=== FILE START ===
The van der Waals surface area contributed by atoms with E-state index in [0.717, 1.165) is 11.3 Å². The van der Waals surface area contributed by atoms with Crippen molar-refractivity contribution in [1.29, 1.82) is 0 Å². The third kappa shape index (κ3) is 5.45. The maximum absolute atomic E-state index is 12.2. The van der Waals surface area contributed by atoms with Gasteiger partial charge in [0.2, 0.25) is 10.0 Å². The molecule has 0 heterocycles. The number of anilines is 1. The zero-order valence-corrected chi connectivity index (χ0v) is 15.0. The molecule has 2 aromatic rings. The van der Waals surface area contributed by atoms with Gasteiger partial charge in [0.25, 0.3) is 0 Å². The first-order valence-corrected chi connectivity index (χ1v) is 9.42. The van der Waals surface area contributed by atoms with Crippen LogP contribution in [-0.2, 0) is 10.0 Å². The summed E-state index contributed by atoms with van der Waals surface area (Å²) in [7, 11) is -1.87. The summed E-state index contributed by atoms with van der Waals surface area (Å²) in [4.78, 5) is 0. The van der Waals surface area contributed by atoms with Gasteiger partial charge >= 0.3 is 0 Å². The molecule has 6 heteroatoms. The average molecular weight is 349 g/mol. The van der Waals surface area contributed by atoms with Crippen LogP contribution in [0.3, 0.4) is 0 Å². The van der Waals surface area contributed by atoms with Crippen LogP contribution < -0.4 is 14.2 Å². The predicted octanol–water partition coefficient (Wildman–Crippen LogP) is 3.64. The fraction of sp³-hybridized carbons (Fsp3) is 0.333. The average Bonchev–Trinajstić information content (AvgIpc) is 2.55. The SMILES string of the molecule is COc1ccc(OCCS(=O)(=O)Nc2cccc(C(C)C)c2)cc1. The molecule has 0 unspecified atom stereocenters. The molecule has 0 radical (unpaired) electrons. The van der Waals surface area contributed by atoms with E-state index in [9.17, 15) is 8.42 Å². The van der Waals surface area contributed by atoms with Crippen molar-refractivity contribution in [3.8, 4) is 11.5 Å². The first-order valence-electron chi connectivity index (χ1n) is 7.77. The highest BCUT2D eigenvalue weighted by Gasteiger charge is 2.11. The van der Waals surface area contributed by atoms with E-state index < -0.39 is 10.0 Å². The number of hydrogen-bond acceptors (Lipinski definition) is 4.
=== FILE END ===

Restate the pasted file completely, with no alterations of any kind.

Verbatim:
The van der Waals surface area contributed by atoms with E-state index in [0.717, 1.165) is 11.3 Å². The van der Waals surface area contributed by atoms with Crippen molar-refractivity contribution in [1.29, 1.82) is 0 Å². The third kappa shape index (κ3) is 5.45. The maximum absolute atomic E-state index is 12.2. The van der Waals surface area contributed by atoms with Gasteiger partial charge in [0.2, 0.25) is 10.0 Å². The molecule has 0 heterocycles. The number of anilines is 1. The zero-order valence-corrected chi connectivity index (χ0v) is 15.0. The molecule has 2 aromatic rings. The van der Waals surface area contributed by atoms with Gasteiger partial charge in [0.25, 0.3) is 0 Å². The first-order valence-corrected chi connectivity index (χ1v) is 9.42. The van der Waals surface area contributed by atoms with Crippen LogP contribution in [-0.2, 0) is 10.0 Å². The summed E-state index contributed by atoms with van der Waals surface area (Å²) in [7, 11) is -1.87. The summed E-state index contributed by atoms with van der Waals surface area (Å²) in [4.78, 5) is 0. The van der Waals surface area contributed by atoms with Gasteiger partial charge >= 0.3 is 0 Å². The molecule has 6 heteroatoms. The average molecular weight is 349 g/mol. The van der Waals surface area contributed by atoms with Crippen LogP contribution in [0.3, 0.4) is 0 Å². The van der Waals surface area contributed by atoms with Crippen LogP contribution < -0.4 is 14.2 Å². The predicted octanol–water partition coefficient (Wildman–Crippen LogP) is 3.64. The fraction of sp³-hybridized carbons (Fsp3) is 0.333. The average Bonchev–Trinajstić information content (AvgIpc) is 2.55. The SMILES string of the molecule is COc1ccc(OCCS(=O)(=O)Nc2cccc(C(C)C)c2)cc1. The molecule has 0 unspecified atom stereocenters. The molecule has 0 radical (unpaired) electrons. The van der Waals surface area contributed by atoms with E-state index in [9.17, 15) is 8.42 Å². The van der Waals surface area contributed by atoms with Crippen molar-refractivity contribution in [3.8, 4) is 11.5 Å². The first-order valence-electron chi connectivity index (χ1n) is 7.77. The highest BCUT2D eigenvalue weighted by Gasteiger charge is 2.11. The van der Waals surface area contributed by atoms with E-state index < -0.39 is 10.0 Å². The number of hydrogen-bond acceptors (Lipinski definition) is 4.